What insurance pays for storm damage?

Brown masses of water run down a staircase at Altensteig in Baden-Württemberg after heavy storms. Photo: Aaron Klewer/Einsatz-Report24/dpa



When heavy rains flood basements, there can be many reasons: rooted gutters, lack of backflow protection, overloaded pipes. The Federal Court of Justice has basically clarified who is responsible for what.

Stuttgart/Karlsruhe: Residential building insurance is one of the most important types of insurance. It applies to damage that can affect and even destroy any building, such as fire, storm, hail or water damage. However, there are a few things to consider when purchasing this insurance so that there are no loopholes.

What is covered?

The risks derived from fires, storms, hail and damage by mains water are insured. “It should be noted that only the residential building itself is insured, but not its contents,” emphasizes Anna Follmann of the Rhineland-Palatinate consumer advice center. “In case of damage, the insurer covers all the costs of repairing the property or its total reconstruction. But not all insurance covers all risks.

Do you need insurance against natural hazards?

This protection against natural hazards is becoming increasingly important. “However, natural risk insurance cannot be purchased individually, but in combination with residential building insurance,” explains Bianca Boss, spokesperson for the Federation of Insured Persons.

“Due to climate change, heavy rains, storms and other natural hazards are increasing and are also affecting areas where residents have largely been spared so far. That is why all homeowners are advised to insure against such damage,” says Annegret Jende, insurance expert at Stiftung Warentest. The higher the risk, the more expensive the insurance company will make you pay for protection.

Who pays for storm damage?

Building, home contents, and comprehensive insurance are responsible for storm damage, but only for force 8 (62 to 74 km/h) winds. If an official storm warning has been issued beforehand and neighboring houses have been damaged, insurance companies are usually proof enough.



Who is responsible for fallen trees?

If a tree falls on a car, the collision damage waiver covers the damage. If it can be shown that the tree was rotten, the owner of the tree or their liability insurance company must pay for the damages. However, the evidence is difficult, especially in the case of storm damage. If a healthy tree falls, this is classified as “force majeure” and the owner is not responsible for the damage.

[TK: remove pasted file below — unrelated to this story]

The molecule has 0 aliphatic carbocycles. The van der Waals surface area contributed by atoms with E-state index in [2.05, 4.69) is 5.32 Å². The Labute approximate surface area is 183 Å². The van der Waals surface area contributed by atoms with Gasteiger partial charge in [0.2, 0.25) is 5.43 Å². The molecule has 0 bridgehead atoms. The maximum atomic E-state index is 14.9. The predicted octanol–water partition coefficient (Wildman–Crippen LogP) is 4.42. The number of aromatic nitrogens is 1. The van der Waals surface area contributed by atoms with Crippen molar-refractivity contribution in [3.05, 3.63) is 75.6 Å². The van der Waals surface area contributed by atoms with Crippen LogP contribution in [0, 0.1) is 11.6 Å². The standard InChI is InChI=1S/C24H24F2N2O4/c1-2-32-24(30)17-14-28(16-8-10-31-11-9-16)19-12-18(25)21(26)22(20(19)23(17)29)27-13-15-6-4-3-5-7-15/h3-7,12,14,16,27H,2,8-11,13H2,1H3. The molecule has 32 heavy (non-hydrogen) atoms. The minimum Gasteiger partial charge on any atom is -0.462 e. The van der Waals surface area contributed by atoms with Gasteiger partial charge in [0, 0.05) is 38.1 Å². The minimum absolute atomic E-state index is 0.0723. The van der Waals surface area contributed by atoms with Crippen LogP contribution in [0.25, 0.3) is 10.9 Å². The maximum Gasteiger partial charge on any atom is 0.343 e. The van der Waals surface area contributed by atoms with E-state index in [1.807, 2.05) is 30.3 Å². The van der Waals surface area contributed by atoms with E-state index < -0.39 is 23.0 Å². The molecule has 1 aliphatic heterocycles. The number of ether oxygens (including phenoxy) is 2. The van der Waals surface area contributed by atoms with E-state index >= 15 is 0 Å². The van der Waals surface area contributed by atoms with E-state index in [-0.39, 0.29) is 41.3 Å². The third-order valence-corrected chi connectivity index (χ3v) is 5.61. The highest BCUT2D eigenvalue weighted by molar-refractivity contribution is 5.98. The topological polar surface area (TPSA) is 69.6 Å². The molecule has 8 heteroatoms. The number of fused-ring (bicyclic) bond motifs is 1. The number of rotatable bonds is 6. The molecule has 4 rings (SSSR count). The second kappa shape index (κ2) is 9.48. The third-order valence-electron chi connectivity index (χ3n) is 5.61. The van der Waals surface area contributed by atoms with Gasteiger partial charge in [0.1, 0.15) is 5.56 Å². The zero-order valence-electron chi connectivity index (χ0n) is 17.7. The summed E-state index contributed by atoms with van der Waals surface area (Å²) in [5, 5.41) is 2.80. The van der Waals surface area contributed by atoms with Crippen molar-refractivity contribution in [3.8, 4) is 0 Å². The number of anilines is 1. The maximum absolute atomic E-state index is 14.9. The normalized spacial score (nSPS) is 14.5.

Snow and avalanche insurance

If the roof of the house collapses under the weight of the snow or an avalanche crushes the house, you will only be financially free if you have purchased natural hazard protection in addition to the building insurance.

What insurance takes care of water damage caused by rain?

The elemental damage policy also applies if continuous rain floods basements and ruins walls and inventory. Building insurance does not cover damage caused by water ingress. The elemental damage policy is offered in addition to home and residential building insurance and also covers other types of damage: flood (except storm surge, backwater only if backwater protection device is in place), earthquake, subsidence, landslide and avalanches.

Building insurance is responsible in the event of a lightning strike

If lightning strikes the house, the building insurance will cover the damage to the building. Damage caused by overvoltage, overcurrent or short circuit is covered by the building insurance and household insurance, provided that the so-called overvoltage clause has been agreed.

Hail: difference between house and car

Hail pieces can cause significant damage to roofs, windows, doors and shutters. The building insurer is responsible for this. If you hit cars, partial comprehensive insurance is responsible.

When does the insurance pay in case of fire?

In the event of fire, household insurance indemnifies all damage to household objects up to the amount of the agreed insured sum. Residential building insurance covers everything that is permanently attached to the house (doors, windows, stairs). As always, the details are in the fine print of the insurance policy.

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